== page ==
60. Half Empty – David Rakoff
A friend of mine bought this book for me and told me that when she saw it, it “reminded her of me.” What she didn’t know is that when we worked together at the public library, I came across this book several times while shelving, thought about checking it out, and then didn’t get around to it…so it also reminded me of me.
Starting with the essay “The Bleak Shall Inherit,” Half Empty demonstrates a lot of truths that the more pessimistic among us will recognize, sort of like a New York-centric, more amusing version of the message from the wildly popular to interlibrary loan book The Subtle Art of Not Giving a Fuck (Side note, I tried to skim this because of the appealing title, it said something about being fine with being normal and I had to close it. I’m abnormal and I like it, sir, and not just in an “Oh, I’m so unusual, I drink coffee with four shots of espresso and am writing a screen play at Starbucks because I MUST express myself” kind of way, more in a “What did you just say? Why do you like talking about that?/Did you really just glare at me for saying ‘hamster’?” coupled with side glances and grimaces from other people when I talk kind of way.).
One of my favorite passages had to do with the musical RENT. I don’t like paying rent even though I’ve been doing so for what feels like thousands of years now, but that’s a digression mainly meant to set up the fact that I have never actually seen RENT and despite not seeing RENT, I have had that “525,600 minutes/How do you measure/Measure a year” line stuck in my head before (and now, so do you). Rakoff mentions that the super-creative creatives of RENT don’t really spend much time creating and then mentions the songwriter “noodling on his guitar,” which has long been one of my least favorite things. I hate guitar noodling. I don’t have all day, I’m dying here. We’re all dying. Stop noodling. Anyway, a short while later in the essay he talks about the creator of RENT dying the day before RENT opened, which is awfully sad, but also something that seems like a truism of creativity at this point (especially if you have to do something else to pay rent). You have to have a blind cocky optimism in order to be willing to create because it’s unlikely that it will become popular while you’re still alive. Sometimes you have to die to be popular. Or win a Putlizer. Posthumously. Also, you have to actually follow-through with making something in order to have created something that won’t be recognized until after you’re dead. Whee! Half empty!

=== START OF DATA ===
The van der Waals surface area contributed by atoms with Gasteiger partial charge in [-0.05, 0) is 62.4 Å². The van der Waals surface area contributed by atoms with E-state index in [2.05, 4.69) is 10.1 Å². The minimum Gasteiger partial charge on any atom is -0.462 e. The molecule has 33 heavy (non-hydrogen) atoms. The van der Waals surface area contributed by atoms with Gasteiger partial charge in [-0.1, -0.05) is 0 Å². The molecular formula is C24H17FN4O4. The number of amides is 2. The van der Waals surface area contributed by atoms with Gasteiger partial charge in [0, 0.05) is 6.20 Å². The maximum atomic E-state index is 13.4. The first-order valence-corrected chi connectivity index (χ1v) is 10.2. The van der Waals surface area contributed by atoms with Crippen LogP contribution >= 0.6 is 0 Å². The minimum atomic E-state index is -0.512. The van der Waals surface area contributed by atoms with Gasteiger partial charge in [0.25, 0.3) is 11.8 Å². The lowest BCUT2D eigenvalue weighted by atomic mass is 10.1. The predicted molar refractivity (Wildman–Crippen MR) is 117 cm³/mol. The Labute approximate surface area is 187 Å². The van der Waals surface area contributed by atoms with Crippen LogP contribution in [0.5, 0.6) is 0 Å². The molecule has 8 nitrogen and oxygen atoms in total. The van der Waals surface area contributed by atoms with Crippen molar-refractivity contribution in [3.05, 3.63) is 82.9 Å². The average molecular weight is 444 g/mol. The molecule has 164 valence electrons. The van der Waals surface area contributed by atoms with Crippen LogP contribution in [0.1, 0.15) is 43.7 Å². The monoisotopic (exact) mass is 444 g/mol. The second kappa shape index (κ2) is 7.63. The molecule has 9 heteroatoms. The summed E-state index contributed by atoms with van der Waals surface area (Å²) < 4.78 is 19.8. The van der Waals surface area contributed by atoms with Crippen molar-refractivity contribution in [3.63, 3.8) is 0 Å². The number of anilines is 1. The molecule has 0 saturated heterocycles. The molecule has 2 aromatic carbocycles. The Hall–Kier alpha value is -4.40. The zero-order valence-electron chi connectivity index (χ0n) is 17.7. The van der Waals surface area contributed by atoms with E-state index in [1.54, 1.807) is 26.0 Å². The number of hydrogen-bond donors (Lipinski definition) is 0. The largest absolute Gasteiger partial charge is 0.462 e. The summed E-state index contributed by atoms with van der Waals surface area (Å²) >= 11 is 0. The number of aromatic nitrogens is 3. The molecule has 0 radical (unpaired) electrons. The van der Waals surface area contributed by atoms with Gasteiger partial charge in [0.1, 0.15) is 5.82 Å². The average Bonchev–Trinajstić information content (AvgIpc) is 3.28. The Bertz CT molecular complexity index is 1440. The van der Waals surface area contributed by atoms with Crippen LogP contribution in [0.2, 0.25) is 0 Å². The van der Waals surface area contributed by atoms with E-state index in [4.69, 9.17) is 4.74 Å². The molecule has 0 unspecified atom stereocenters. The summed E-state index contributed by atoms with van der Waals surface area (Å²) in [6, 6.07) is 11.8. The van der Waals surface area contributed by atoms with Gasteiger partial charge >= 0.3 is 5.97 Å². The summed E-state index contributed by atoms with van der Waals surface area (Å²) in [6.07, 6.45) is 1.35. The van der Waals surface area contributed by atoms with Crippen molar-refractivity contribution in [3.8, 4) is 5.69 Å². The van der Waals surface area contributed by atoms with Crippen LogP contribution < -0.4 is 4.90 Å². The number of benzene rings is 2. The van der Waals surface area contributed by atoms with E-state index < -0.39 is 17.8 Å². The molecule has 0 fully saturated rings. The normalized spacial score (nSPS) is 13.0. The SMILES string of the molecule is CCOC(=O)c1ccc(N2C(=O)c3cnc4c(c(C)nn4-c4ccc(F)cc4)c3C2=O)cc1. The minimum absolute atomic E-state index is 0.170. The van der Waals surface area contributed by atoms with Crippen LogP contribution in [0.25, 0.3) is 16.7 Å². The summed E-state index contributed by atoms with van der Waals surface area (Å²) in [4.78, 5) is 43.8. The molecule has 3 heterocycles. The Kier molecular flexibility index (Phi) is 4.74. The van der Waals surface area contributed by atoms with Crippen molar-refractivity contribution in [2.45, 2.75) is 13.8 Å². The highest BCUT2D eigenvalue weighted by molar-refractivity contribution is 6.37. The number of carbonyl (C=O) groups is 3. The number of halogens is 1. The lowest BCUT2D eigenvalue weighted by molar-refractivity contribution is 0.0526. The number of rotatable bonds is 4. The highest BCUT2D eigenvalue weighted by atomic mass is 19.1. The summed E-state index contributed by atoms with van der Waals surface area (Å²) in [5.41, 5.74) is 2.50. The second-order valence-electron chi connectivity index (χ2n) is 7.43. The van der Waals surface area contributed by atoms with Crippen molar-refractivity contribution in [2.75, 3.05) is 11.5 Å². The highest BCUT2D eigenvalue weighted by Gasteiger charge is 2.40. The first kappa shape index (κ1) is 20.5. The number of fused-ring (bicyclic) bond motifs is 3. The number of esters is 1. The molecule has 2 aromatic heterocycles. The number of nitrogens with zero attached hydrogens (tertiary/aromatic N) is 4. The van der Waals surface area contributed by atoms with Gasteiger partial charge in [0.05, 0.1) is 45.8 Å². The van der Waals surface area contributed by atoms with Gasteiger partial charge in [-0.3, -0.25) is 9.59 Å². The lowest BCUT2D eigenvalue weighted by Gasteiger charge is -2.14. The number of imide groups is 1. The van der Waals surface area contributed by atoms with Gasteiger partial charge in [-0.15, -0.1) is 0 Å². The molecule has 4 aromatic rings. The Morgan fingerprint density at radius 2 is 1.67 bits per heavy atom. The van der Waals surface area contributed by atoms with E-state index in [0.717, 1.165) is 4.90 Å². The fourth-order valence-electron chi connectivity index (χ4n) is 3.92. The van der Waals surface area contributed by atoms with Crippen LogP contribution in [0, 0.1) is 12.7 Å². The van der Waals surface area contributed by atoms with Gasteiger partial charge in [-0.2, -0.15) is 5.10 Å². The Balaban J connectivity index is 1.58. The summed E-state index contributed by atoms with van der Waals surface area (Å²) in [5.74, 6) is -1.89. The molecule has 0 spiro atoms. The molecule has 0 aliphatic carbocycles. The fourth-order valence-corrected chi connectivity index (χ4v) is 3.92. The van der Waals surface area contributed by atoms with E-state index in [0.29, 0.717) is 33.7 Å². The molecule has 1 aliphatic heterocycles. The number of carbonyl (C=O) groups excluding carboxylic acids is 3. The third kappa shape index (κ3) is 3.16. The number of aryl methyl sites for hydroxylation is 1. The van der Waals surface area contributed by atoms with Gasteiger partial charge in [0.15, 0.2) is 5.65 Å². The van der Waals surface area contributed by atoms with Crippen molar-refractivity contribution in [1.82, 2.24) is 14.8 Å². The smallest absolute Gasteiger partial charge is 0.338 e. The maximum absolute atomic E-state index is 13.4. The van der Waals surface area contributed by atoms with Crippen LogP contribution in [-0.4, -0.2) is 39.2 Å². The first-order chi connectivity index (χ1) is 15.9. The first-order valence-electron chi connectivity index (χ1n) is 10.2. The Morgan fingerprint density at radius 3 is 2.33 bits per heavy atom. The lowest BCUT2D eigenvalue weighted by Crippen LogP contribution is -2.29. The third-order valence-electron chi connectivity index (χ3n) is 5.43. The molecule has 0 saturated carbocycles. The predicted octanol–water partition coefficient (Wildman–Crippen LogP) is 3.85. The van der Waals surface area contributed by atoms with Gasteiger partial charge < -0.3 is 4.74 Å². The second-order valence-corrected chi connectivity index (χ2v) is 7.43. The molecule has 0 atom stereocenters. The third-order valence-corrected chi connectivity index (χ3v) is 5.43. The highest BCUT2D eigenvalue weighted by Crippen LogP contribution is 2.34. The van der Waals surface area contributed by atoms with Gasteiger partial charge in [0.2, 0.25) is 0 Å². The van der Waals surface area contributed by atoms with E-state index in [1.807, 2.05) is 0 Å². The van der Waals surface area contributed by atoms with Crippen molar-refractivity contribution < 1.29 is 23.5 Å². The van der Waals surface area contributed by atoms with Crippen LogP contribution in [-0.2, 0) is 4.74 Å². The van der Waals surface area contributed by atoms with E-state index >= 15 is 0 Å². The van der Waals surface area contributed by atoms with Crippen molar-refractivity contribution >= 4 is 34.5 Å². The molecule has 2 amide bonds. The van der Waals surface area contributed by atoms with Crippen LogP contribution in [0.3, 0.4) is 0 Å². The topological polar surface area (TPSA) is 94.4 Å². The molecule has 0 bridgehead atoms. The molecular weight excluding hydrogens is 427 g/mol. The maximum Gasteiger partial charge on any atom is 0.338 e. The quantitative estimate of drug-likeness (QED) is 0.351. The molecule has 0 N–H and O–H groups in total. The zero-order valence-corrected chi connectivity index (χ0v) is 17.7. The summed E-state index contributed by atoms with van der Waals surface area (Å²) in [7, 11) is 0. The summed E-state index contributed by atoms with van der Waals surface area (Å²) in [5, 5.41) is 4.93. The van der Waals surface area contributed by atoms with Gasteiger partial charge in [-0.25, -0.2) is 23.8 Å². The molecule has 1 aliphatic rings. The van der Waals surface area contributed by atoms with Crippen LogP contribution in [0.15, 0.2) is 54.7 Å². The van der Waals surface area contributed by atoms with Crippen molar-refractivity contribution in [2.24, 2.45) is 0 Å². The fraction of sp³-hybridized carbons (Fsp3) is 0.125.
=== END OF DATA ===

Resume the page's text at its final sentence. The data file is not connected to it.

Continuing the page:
Morty is the friend who gave me Half Empty’s favorite guinea pig. Here’s his cute little nose. He never paid any rent.
3. An Unquiet Mind – Kay Redfield Jamison
“A Memoir of Moods and Madness” and a stone cold classic for anyone interested in mental health, An Unquiet Mind is also an engaging read. Jamison’s experience with manic behavior was extremely interesting to me – her description of running rather endlessly around a parking lot during the process of earning her degree and using “we’re psych students” as the reason when questioned stood out in particular. It sort of suits the trope of going into psychiatry because one has psychological issues, but, that doesn’t have to be true. It’s very possible to ignore your own symptoms regardless of what you’re learning about or what level of professional development you’ve achieved. Brains are tricksy.